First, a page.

In Defense of Ron Paul, Part Two: Why Left-Libertarians Need Not Worry


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I generally count myself as being among the ranks of the libertarian-left. I’m an anarchist in the classical tradition of Godwin and Proudhon, Bakunin and Kropotkin, Berkman and Goldman, Sacco and Vanzetti. I generally agree with Noam Chomsky’s and Howard Zinn’s New Left critique of US imperialism (which overlaps very well with the critique of the same advanced by the Old Right and the Rothbardians). On economic matters, I lean towards the pluralist outlook developed by Voltairine De Cleyre. I agree with the anti-statist outlook of Jefferson, Proudhon, Bakunin, Mencken and Rothbard. In fact, I also agree with the Left on most social and cultural issues as well. I’m for legalized abortion, against the death penalty, for the abolition of prisons, for the decriminalization of drugs and other vices (“vices are not crimes” as Lysander Spooner insisted), for tolerance of gay people, “alternative lifestyles” and cultural minorities.

I also support Ron Paul for President of the United States. I do this for the simple reason that, more than any other political figure to emerge in the US in decades, perhaps a century or more, Ron Paul has it right on the issues that matter most. Whether on the most immediate economic matters affecting the poor and working people, primary civil liberties, the grotesque expansion of the police state under the guise of the terror war, the equally grotesque “war on drugs," imperialism and militarism, the need to dismantle the empire and the uncontrolled statism that has become the norm in modern politics, Ron Paul sides with the good guys. Nor is Ron Paul just running his mouth on these questions. He has spent a total of nearly twenty years in Congress. His congressional voting patterns have remained identical throughout his entire career. Dr. Paul ran for President once before, as the Libertarian candidate in 1988, and voiced virtually the same set of views during that campaign as he has during this one. I foolishly refused to support Ron Paul in ’88, for sectarian ideological reasons. I’m making up for it now.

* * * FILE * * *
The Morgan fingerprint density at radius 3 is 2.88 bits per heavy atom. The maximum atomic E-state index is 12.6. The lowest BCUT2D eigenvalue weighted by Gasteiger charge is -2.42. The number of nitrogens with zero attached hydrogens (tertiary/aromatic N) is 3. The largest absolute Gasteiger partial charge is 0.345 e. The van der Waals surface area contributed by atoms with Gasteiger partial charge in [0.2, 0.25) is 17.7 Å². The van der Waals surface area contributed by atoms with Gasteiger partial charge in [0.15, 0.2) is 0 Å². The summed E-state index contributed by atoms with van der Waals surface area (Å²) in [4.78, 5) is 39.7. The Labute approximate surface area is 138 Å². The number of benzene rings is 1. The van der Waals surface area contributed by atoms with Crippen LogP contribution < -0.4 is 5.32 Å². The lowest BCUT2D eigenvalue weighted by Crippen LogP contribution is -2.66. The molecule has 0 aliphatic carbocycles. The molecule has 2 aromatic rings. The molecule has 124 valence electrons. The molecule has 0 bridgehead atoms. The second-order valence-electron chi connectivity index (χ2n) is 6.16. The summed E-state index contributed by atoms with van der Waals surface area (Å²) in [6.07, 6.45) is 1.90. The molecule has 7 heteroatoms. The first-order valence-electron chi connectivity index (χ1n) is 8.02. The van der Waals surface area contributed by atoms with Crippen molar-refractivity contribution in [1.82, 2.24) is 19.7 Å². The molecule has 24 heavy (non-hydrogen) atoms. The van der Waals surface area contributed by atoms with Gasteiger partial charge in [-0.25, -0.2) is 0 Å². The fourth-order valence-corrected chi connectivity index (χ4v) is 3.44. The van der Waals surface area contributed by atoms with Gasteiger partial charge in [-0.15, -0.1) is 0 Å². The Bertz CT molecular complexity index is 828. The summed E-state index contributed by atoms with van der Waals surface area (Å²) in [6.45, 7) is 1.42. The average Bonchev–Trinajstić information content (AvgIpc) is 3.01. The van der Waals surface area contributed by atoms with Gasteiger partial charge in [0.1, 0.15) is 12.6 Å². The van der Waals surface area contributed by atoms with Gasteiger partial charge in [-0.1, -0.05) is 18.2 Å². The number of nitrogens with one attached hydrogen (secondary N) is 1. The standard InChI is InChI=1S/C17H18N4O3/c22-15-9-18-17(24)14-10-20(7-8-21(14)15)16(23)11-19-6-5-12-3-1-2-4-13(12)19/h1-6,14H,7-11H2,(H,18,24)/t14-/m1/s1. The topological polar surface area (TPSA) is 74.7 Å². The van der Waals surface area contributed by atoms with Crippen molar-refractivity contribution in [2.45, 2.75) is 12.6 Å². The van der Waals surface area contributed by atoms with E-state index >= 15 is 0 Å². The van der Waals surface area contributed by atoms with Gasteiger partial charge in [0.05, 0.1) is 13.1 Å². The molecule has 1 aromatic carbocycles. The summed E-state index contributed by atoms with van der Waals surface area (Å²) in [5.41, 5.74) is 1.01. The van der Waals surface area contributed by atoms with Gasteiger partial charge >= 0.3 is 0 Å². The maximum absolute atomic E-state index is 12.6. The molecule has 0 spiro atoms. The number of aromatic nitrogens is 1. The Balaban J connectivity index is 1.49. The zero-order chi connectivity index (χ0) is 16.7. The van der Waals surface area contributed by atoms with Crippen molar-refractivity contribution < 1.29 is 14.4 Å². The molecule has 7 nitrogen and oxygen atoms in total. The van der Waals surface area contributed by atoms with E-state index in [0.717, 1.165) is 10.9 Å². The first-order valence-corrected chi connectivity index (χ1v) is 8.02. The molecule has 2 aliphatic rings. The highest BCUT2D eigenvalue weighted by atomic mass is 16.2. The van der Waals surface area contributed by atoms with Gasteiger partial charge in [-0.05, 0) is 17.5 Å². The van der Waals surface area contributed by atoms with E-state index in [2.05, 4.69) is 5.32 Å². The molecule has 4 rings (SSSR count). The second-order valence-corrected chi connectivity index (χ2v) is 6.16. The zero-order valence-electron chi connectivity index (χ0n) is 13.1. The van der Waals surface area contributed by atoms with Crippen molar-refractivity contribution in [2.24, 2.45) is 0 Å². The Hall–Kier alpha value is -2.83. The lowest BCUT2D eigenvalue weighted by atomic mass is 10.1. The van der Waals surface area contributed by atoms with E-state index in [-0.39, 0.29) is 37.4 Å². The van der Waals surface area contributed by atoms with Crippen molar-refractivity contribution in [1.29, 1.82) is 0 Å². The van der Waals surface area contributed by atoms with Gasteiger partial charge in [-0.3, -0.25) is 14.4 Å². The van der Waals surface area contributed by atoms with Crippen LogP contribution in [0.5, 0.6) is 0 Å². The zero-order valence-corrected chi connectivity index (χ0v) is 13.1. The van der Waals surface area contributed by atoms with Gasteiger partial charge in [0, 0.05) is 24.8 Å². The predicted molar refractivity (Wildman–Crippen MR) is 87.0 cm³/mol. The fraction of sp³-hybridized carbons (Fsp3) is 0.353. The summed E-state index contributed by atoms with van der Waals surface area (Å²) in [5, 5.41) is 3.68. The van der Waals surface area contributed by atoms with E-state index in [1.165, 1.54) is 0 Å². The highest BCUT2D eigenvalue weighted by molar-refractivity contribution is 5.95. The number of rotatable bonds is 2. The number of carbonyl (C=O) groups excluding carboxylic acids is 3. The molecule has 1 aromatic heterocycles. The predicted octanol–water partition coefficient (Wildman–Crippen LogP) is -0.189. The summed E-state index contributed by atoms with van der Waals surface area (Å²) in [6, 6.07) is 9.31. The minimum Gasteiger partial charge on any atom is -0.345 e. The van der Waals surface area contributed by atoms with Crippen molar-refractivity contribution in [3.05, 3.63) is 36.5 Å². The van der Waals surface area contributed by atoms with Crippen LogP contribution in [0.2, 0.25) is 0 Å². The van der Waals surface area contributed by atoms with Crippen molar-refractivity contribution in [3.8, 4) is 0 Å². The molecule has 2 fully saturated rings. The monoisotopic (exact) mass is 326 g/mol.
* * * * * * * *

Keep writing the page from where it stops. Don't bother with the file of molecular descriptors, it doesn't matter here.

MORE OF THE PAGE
Many from the libertarian-left have taken a position diametrically opposed to my own concerning Ron Paul. In fact, many left-libertarians seem to be falling over themselves to see who can denounce Ron Paul most unequivocally. I consider this to be an extraordinarily foolish stance. For the first time in many of our lifetimes, a national leader has emerged who aims to shut down the empire and roll back Big Brother. How can we not support him? However, there are some left-libertarians who have their reasons for not doing so. With some variation, the justifications for this stance usually come down to three questions: abortion, civil rights for racial minorities and immigration. Let’s look at these one by one.